The Lesser Spotted Paragraph of CPR
There has long been a concern that with an increase in the operation of fixed recoverable costs, and an ever-increasing consumer awareness, that the incidence of costs disputes between clients and solicitors would accelerate.
Indeed, the complaints data from the Legal Ombudsman shows that 15% of complaints received related to excessive costs or insufficient/deficient costs information being provided by solicitors to their clients.
The matter of Eric Christopher Dunbar v. Virgo Consultancy Services Limited, heard on 30 November 2018, demonstrated that there continued to be significant failings within the sector when it comes to provision of adequate costs information. It is acknowledged that his was quite an extreme case, where after delivering a Bill for £70,000 plus VAT (a total of £84,000) it was found that having failed to give any estimate of costs, or any other advice on costs, that a total of £34,000 was a reasonable sum for the client to pay. Further, that the operation of VAT had not been explained and therefore no VAT was recoverable. This case illustrates that clients will not simply sit back and not accept as reasonable charges presented to them- which have not been properly explained or anticipated.
This case serves as a reminder to all practitioners to fully and properly comply with the SRA Code of Conduct and their obligations to provide clients with the, “best possible information, both at the time of engagement and when appropriate as their matter progresses, about the likely overall cost of their matter….”
The cases of Garbutt v. Edwards and ‘Mastercigars No 2’ and the decisions referred to therein provide the fundamentals upon which the court will make a decision in relation to inadequate costs estimates.
These cases however were decided pre-Jackson reforms and prior to the introduction of costs management and the delightful Precedent H. So, what are the contemporary considerations in relation to costs information provided to clients?
A good starting point is the lesser known, and infrequently highlighted, provision found at Part 46.9 of the Civil Procedure Rules. This a greatly overlooked provision and its contents can come as quite a surprise to practitioners who may believe that they are entitled to charge and recover whatever was stated in the retainer/contract with the client.
CPR, 46.9 provides as follows:
“(2) Section 74(3) of the Solicitors Act 1974 applies unless the solicitor and client have entered into a written agreement which expressly permits payment to the solicitor of an amount of costs greater than that which the client could have recovered from another party to the proceedings.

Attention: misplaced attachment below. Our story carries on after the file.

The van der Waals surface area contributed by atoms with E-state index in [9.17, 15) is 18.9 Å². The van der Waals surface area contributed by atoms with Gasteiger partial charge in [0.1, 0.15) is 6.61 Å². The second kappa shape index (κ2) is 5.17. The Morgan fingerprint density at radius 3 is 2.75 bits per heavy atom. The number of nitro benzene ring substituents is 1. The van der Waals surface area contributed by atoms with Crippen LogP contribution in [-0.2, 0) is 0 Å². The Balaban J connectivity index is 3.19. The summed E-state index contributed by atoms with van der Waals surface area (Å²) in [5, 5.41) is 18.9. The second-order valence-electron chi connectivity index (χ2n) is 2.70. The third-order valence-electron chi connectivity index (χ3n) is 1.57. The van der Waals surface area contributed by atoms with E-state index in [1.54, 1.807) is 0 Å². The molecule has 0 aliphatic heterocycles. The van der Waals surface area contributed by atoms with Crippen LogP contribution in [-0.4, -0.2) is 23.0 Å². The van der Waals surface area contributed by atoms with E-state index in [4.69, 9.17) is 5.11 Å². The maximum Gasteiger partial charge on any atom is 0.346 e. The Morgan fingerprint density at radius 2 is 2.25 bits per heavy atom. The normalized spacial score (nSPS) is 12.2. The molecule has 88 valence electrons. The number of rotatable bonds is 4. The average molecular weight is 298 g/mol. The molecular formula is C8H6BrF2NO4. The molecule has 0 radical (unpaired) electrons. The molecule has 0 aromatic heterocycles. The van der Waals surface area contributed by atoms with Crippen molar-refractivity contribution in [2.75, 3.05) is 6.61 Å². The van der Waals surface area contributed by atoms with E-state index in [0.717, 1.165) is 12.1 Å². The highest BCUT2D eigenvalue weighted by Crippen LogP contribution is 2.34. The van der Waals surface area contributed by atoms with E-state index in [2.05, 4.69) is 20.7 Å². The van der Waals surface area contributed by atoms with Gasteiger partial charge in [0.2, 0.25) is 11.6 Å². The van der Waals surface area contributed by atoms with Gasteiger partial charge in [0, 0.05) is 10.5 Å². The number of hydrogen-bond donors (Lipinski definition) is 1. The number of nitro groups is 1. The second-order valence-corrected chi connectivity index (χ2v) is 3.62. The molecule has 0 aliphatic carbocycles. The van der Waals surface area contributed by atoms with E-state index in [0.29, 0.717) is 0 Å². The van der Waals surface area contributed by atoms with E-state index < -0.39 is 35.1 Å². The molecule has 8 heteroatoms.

(3) Subject to paragraph (2), costs are to be assessed on the indemnity basis but are to be presumed –
(a) to have been reasonably incurred if they were incurred with the express or implied approval of the client;
(b) to be reasonable in amount if their amount was expressly or impliedly approved by the client;
(c) to have been unreasonably incurred if –
(i) they are of an unusual nature or amount; and
(ii) the solicitor did not tell the client that as a result the costs might not be recovered from the other party.”
The effect of this provision in CPR, and the corresponding section of the Solicitors Act, highlights that in order to successfully recover more from a client than has been recovered on an inter partes basis in County Court cases- there needs to be evidence that the client has actively consented or approved costs incurred in excess of the amount recovered inter partes.
Good practice dictates that not only should your retainer documentation provide a clear explanation that there is likely to be a shortfall between inter partes recovery and solicitor own client charges but a proactive approach should also be adopted during the life of the case, and approval by the client should be properly recorded to avoid any future ‘misunderstanding’.
Taking this discussion to its natural conclusion, the SRA code of conduct and good practice suggest that a solicitor should ensure that clients see and approve costs budgets. Furthermore, if costs are incurred outside of the budget then the client must be told that these are unlikely to be recovered inter partes. It will be at your own peril if you fail to advise a client about the consequences of exceeding an approved budget and failure to update the same. The savvy client will quickly spot, or may be advised when contemplating a complaint, that costs incurred outside of the parameters of that budget, pursuant to CPR, 46.9(c), will be presumed to be unreasonably incurred. The onus will then be on you to prove that the client was aware of and consented to the additional costs being incurred. This is onemore reason to make sure your budgets are prepared accurately, and applications to amend the budget are made when slippage does take place.
This article was written by Michelle Barron who is a Costs Lawyer and Head of Operations based at the Carlisle office.